3. Their intention to keep some or all of the deposit money for either of the above and explain why it is reasonable

You should always follow up with the landlord and enquire. If after 10 days you have not heard back from the landlord, you should contact them to advise that you will be making a claim via the deposit protection scheme to get your deposit back.

All correspondence should be in writing.

My landlord has told me that they will be keeping my deposit and have explained why. Is this legal?

Your landlord can keep back funds from the deposit to:

  1. Cover the cost for unpaid rent
  2. Cover the cost for unpaid bills
  3. Cover the cost of cleaning if you have left the property unclean (as long as it was given to you clean at the start of your tenancy)
  4. Cover any damage that you have caused to the property (but this should not include fair wear-and-tear)

The landlord should prove to you that the amount held back is reasonable, normally, by providing you with proof, for example, receipts or quotes from their contractor. The landlord should return the rest of the deposit money back to you.

If the landlord has not explained why they are keeping your deposit or if the amount doesn’t seem reasonable, you should question the landlord. Landlord does not have any legal rights to keep the deposit on the basis that they simply wish to do so.

My landlord says he will be keeping some of the deposit back for cleaning. I cleaned the property thoroughly when I vacated and it was clean when I left. Do I have to agree with the landlord and let him keep the amount for cleaning?

No. You can write back to the landlord and say that you do not agree with the landlord, explaining why. Provide photographs if possible.

There are two options available:

  1. you and your landlord can renegotiate what is a reasonable amount of money that can be held back from the deposit
  2. if you or the landlord cannot agree, you can raise the dispute with deposit protection scheme to get the money back

If your property is rented through an estate agent, ask your estate agent to raise the claim and follow up. If this is not done within a reasonable time (for example, within 48h), you can do it yourself.

My landlord claims that they will be take some funds out of my deposit to fix the leaking toilet. Is this correct?

Unless you broke the toilet through misuse, the landlord should not hold funds back from your deposit to fix it. Misuse does not mean using the toilet. Misuse means if you, your flatmates or your visitors caused damage to the toilet, for example, by flushing down unsuitable items (e.g.  nappies, sanitary towels, or other objects other than toilet paper).

This is because it is expected that all things within a property will eventually deteriorate due to age and use. In law this is often referred to as “fair wear-and-tear”, meaning that tenants should not be paying for items that have broken down due to their age.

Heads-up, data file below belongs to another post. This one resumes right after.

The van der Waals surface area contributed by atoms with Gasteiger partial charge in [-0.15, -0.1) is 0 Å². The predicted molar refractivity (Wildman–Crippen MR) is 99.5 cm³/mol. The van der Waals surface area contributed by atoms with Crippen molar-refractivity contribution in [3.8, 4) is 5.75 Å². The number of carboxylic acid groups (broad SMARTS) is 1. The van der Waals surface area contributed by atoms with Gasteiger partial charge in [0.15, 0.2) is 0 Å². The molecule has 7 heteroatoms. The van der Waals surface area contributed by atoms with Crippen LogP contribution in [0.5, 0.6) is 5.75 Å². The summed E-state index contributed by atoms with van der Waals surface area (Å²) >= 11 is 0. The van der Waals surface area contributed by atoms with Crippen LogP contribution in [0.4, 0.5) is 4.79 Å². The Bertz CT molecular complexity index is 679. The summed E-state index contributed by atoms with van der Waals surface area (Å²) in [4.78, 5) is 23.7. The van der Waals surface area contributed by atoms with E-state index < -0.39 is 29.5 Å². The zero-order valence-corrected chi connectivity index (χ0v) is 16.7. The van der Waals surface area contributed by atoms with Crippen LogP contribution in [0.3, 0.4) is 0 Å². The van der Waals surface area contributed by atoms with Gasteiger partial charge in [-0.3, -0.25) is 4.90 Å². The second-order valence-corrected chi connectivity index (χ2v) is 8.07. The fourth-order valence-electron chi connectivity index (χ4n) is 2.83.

If the landlord can prove that you misused the toilet, causing it to leak (for example, by flushing down children’s nappies), the landlord will likely be able to hold back funds from your deposit to make the damage good.

My landlord has not given me back the deposit money after 10 days. What should I do?

Remind the landlord or their estate agent and ask why. Allow them a few working days to get back to you to explain.

If they do not get in touch with you, notify them that you intend to raise the claim through the deposit protection scheme and raise the dispute with your deposit protection provider.

How do I raise a claim with the deposit protection scheme if I haven’t received my deposit back, landlord or estate agent have not replied back to me, or if I disagree with the landlord?

Find out what scheme your landlord has used to protect your deposit. Go to the scheme’s website and follow the steps to raise a claim.

My landlord has not given my deposit back for months. Can I still raise a claim with the deposit scheme to get it back?

You have 3 months to raise the claim with the deposit protection scheme, so don’t delay. The sooner you do it – the better.

What happens when I raise the claim with the deposit protection scheme? What do they do and do I have to pay to the protection scheme?

No, you do not have to pay the deposit protection scheme, it is free.

First task is to raise the claim. This is easy – you need to enter your address and details on the deposit scheme’s website. They might ask you for details such as the length of your tenancy and what the dispute is.

The scheme will also ask you for evidence, for example:

  1. photographs – if the dispute is about cleaning or damages